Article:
Unlike William, and the majority of her readers (who tend to be women and therefore more empathetic) she doesn’t come from money and tends to be insecure in ways many would recognise, and this spills over into panic attacks and depression (which are big business for the pharmaceutical industry).

There have been a few time—and I mean recently—when I feel the curtain of my childhood descend around me once again. A terrible enclosure, a quiet horror: This is the feeling and it was my entire childhood, and it came back to me with a whoosh the other day. To remember so quietly, yet so vividly, to have it re-presented to me in this way, the sense of doom I grew up with, knowing I could never leave the house (except to go to school, which meant the world to me, even though I had no friends there, but I was out of the house)…There was no escape.  

Authority as a writer, Lucy suggests comes from somewhere without and within. Somehow we’d recognise it. And she echoes other writers such as Robert M. Pirsig search for quality in the classic Zen and the Art of Motorcycle Maintenance.  In a nudge to the reader of the absurdity of this she suggests William may have lost his sense of authority when he shaved off his moustache. Their two daughters had wondered—perhaps hoped— Lucy and William might somehow get back together again. But his mystique, with his moustache, is gone. Oh William! Is already sniffing around other women and it’s like old times with him asking her to vet them via Google.

They’ve been on a journey and they’re back to where they started. It’s not T.S.Eliot’s The Waste Land, but the end-of-life secret of Elisabeth Strout/Lucy Barton isn’t what she thinks, but what she feels…What I mean by that…

Danny Weston (2021) A Hunter’s Moon.

Where there are sheep the wolves are never far away, Plautus.

Danny Weston weaves a spell that adolescent children—and those that think young—should follow under a Hunter’s Moon. A combination of coming-of-age drama, morality play and a supernatural thriller. It resonates with contemporary themes and Scottish folk lore.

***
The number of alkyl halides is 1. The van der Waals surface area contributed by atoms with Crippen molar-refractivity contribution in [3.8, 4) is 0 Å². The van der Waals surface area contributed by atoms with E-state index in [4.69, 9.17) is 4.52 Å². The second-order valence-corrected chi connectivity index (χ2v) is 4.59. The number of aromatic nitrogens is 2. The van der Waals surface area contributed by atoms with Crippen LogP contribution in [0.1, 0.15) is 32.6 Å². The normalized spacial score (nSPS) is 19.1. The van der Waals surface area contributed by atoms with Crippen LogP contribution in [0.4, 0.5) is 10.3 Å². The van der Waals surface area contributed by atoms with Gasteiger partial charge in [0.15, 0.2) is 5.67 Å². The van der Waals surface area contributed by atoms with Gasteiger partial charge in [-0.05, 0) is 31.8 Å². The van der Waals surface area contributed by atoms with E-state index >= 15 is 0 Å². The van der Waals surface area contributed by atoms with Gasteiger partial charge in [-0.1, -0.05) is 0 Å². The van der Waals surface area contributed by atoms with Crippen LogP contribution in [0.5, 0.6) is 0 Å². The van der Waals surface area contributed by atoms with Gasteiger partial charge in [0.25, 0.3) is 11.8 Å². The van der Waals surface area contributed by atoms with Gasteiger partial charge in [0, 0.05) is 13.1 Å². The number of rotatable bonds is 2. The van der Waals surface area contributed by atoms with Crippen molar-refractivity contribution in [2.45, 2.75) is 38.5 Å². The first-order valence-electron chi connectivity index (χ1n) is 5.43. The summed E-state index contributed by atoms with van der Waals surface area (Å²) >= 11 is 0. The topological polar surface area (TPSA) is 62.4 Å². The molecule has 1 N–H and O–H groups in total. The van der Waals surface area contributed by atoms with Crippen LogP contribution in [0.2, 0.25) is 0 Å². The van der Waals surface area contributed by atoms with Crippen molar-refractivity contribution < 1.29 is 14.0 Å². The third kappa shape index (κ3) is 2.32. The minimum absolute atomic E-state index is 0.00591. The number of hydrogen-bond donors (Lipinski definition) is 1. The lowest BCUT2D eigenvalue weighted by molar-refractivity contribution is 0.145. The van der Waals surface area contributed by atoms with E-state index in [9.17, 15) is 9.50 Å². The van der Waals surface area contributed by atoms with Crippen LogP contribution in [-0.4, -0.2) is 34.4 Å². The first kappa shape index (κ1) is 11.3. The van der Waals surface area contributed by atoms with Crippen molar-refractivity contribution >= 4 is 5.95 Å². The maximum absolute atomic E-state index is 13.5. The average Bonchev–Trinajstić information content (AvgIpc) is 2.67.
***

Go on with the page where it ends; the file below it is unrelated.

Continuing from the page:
Callum, aged fourteen, narrates. Kids will warm to him, because he is the feisty everyman-child. His father lost him in a card game to Fraser McCloud. And he’s been working for three months with little food and little prospect of paying off his father’s debts and getting home to his family.

Fraser, Cullum supposed, ‘was a bully for hire’. Rich Highland gentry paid him to make problems and people that have gone astray with their land rent, for example, go away.

When Colonel Chivers of Chivers’ Hall turns up and flatters Fraser offering him a job and cash up front to get rid of a wolf or dog that has been terrorising the locals it seems too good to be true.

‘In Callum’s scant experience, wealthy people were the ones who watched their expenses most carefully. It was how they got to be rich in the first place.’

 The Colonel made light of the task.  It’s a matter of public record that Sir Ewan Cameron shot the last Scottish wolf in Killiecrankie…20 years ago.

The beast seems to venture out of the Forest of Tay, and there are some in my locality who believe the place to be enchanted.

Fraser with Callum saddle their horses and go after their prey. Stories come back to them that the beast in the forest is more than flesh and blood,

Cu sith an ancient creature, summoned from the underworld by the walkers in the wood and sent out to avenge them. Three other men had went missing. All with one thing in common. They had taken money from Colonel Chivers and helped to cut down the trees that protected the ancient forest. The Clootie Well at its centre, if a person went there and made a wish it would be granted.

Andrew Sessions, the landlord of The Shepherd’s Crook, a big rambling inn, for example, had entered the forest with his wife and come back with what they most wanted, Mhairi, a baby girl clad in rags.  

‘Shargie’ the old-fashioned word for a foundling.

Locals treat her with suspicion, but Mhairi agrees to lead Fraser and Callum into the ancient forest to hunt the beast Fraser had been paid to kill. But there’s a spark between Mhairi and Callum.

She can read people and even read and write. Something Callum hopes to learn one day. And she has strange independent notions not congruent with bowing the knee to landed gentry of the times.

I found myself drawn to the forest…Beautiful. I saw wonders. I came to understand that the way we live now—with our houses and work and precious coins—that’s not how we were meant to be. Because, we are just babes ourselves, only in this world for a few score years. But the forest has been there since the beginning of time.

 A suspicion that all might not be as it seems, but the force of good will triumph and she will be able to save him—if the price is right for all. Read on.

Sometimes forever.